How Eminem & The Lubavitcher Rebbe Help Me Serve G-d
I suppose creative droughts are not exclusive to writers and content creators. But, when I’m in one, it’s lonely. It feels like “Nobody knows the troubles I’ve seen” playing in the far south of my soul circa 1859. On a “medium” parched-for-creative inspiration day, I’d score my mood with Yonatan Razel’s “Ve’hishamdah.” But, let the record state, in my head he’s singing it live, in the Negev, with mandolins and a stand up base in place of the violins.
Today, I am touched by a certain shade of the blues that my usual round up of musical therapists aren’t even touching. Today is a productivity-grey day where I can almost see a vise grip clamping down on my creative artery. I feel a hot and pulsing back load of untapped potential and opportunity which I know threatens to throw a Fear of Failure clot; extended bouts of non-innovation makes me feel like I’m having a mini stroke in the “maker” part of my mind.
Blessedly, I want to fix it. But I’m gonna need some stronger stuff to get me through.
My passion for music is on par with my passion for Chassidic thought and lifestyle. It is an avenue of inspiration and self-betterment that I try to set as an automated response.
“When you are gripped by ‘foreign thoughts’… push them away with two hands.” Says the Alter Rebbe in his magnum opus, the Tanya.
That imagery has served me well over the years.
Today is a definitely a two-hand today.
Two-hands plus a little funk.
So, here’s what happened this morning… prior to the production of this post.
I put noise isolating head phones over my ears.
I take down a portrait that a dear friend and abnormally gifted artist, Ruth Gila Zavidowsky, painted for me years ago of the Lubavitcher Rebbe. (It’s the Rebbe shortly after he assumed leadership of the Chabad movement, and indecently – the way he looked on the rare occasion that I dreamed of him).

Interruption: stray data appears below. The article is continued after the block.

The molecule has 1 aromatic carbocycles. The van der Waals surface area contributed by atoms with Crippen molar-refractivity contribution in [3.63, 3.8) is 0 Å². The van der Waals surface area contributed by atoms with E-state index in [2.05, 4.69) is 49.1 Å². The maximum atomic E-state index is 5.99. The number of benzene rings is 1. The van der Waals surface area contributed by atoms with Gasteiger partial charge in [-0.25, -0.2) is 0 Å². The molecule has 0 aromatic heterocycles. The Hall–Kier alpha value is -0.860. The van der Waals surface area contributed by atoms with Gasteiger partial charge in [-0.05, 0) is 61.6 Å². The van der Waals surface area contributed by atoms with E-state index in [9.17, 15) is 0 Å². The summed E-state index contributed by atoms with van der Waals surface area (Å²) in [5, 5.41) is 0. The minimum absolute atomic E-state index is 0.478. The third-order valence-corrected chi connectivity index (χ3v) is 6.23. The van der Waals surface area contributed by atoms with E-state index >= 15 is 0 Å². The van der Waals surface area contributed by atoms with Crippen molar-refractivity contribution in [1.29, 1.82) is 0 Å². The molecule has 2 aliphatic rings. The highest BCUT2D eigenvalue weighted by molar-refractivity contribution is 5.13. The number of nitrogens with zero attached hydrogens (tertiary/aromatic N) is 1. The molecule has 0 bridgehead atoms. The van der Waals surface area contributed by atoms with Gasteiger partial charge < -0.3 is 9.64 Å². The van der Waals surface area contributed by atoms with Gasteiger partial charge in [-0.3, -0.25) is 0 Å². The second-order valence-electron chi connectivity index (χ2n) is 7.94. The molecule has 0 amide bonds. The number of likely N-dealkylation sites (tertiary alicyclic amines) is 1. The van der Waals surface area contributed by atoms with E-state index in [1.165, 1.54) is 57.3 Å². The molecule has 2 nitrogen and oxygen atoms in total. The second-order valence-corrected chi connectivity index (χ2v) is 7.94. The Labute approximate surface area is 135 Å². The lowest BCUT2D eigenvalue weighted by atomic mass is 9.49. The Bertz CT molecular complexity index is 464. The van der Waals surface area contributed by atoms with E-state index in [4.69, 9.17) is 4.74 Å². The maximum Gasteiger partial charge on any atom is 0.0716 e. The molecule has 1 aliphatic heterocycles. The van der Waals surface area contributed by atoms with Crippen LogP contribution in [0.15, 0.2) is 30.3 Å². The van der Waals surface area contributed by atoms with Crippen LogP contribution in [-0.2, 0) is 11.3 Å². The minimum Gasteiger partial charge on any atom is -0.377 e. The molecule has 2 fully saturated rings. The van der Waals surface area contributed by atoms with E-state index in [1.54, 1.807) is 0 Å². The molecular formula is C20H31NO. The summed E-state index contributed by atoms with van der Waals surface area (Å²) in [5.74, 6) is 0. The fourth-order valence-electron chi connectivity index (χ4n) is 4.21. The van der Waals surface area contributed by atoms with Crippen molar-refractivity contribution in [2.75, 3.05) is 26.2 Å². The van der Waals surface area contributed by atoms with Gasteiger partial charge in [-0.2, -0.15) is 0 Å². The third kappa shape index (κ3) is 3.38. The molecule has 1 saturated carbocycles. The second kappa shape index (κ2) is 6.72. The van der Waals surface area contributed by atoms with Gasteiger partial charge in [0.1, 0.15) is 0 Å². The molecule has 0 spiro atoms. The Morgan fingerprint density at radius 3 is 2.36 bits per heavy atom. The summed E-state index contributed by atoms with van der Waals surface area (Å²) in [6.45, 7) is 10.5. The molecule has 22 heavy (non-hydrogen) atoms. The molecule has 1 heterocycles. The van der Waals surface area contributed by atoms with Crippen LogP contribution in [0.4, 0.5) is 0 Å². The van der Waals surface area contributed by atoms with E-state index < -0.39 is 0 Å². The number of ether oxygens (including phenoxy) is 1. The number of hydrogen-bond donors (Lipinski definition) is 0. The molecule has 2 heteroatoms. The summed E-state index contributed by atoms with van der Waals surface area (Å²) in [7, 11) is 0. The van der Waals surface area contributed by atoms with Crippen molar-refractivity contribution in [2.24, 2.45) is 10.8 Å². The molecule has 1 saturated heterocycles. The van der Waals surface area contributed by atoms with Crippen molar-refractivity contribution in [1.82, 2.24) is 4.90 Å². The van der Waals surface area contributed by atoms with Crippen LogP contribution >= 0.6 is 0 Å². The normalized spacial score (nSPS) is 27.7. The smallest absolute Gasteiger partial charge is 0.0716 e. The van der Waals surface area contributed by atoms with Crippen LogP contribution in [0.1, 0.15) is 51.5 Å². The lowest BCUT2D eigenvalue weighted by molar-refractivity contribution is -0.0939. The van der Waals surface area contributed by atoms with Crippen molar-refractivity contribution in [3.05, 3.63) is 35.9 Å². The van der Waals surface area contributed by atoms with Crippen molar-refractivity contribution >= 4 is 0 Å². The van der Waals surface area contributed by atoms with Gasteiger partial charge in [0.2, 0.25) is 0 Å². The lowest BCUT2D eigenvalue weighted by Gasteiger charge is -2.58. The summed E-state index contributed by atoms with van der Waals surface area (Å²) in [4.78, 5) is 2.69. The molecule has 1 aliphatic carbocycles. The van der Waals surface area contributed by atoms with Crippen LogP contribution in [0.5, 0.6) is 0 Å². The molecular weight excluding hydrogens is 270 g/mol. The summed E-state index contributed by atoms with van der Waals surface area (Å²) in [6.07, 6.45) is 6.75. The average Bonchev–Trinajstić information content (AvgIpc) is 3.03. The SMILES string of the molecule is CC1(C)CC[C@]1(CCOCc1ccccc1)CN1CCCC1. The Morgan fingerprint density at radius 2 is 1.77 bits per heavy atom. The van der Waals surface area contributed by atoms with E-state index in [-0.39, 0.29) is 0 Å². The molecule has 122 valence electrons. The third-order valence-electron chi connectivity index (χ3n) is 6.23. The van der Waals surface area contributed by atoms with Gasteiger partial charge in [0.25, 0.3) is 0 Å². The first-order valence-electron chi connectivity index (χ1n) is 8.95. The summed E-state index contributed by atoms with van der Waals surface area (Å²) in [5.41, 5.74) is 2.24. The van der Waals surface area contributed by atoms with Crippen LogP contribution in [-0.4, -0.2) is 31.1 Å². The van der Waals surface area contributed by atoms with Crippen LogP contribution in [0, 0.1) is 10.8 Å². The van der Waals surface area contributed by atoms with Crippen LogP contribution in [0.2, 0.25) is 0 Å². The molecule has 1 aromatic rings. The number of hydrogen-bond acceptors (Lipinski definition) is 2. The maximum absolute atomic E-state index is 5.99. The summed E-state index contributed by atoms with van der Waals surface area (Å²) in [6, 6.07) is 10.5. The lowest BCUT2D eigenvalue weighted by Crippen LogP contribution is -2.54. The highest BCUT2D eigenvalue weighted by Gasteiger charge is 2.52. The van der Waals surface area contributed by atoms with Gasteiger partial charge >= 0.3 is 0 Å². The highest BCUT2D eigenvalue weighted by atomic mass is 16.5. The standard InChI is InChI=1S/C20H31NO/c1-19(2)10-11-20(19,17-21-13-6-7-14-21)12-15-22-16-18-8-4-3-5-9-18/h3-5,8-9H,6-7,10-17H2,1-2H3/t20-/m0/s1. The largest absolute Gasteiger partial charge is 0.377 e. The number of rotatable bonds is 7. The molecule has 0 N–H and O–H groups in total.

I prop the painting at eye level.
I find the song “Lose yourself in the music” by Eminem.
I turn up the volume and stare at the life-like portrait while the music courses through every cell in my being.
There are amateur boxing moves involved.
By the end of it, I feel way more relaxed. Way more focused. Way more “Alright, let’s take a crack at this blank screen – show me what you got sista.”
I share this window into my creative process for several reasons…
For starters, I think it’s important to say out loud that even people who appear confident, together and successful in their lives, creative or otherwise, entertain the thought that they totally suck from time to time.
Also, I’m not convinced that my spiritual and emotional life are two separate things. I do not believe in the demonization of music or art that falls outside the category of classically “Jewish.” (Saul Sudin’s rocked that point here).
Finally, I am an educator. I teach about living a G-d centered life, rooted in traditional, biblical values. One of the strengths I bring to my trade is a willingness to meet and enjoy people as they are. That makes me relatable… incidentally, so does my appreciation of popular music. I think the more emphasis educators place on the things that connect and inspire their students – the richer and more valuable the learning.
Everything about this song drives me to connect to the things that help me lose myself in the things that I’m meant to create. It’s a song that helps me face my fear of failing, move forward and create; a message worth promoting.
The Rebbe’s picture helps me stay focused on who I am and who I want to be as I move through all those steps.
I’m not saying this is something you should do… just sharing something that works for me. At the end of the day, we’re each meant to discover the things in and outside of ourselves that make us right with G-d, right with the world, and right with ourselves when our head hits the pillow at the end of a full day.
Sometimes a little blend of a trailer-trash-gangsta-super-star mixed with the steady beat of Chassidic, Rabbinical giants is exactly what you need to move your own needle.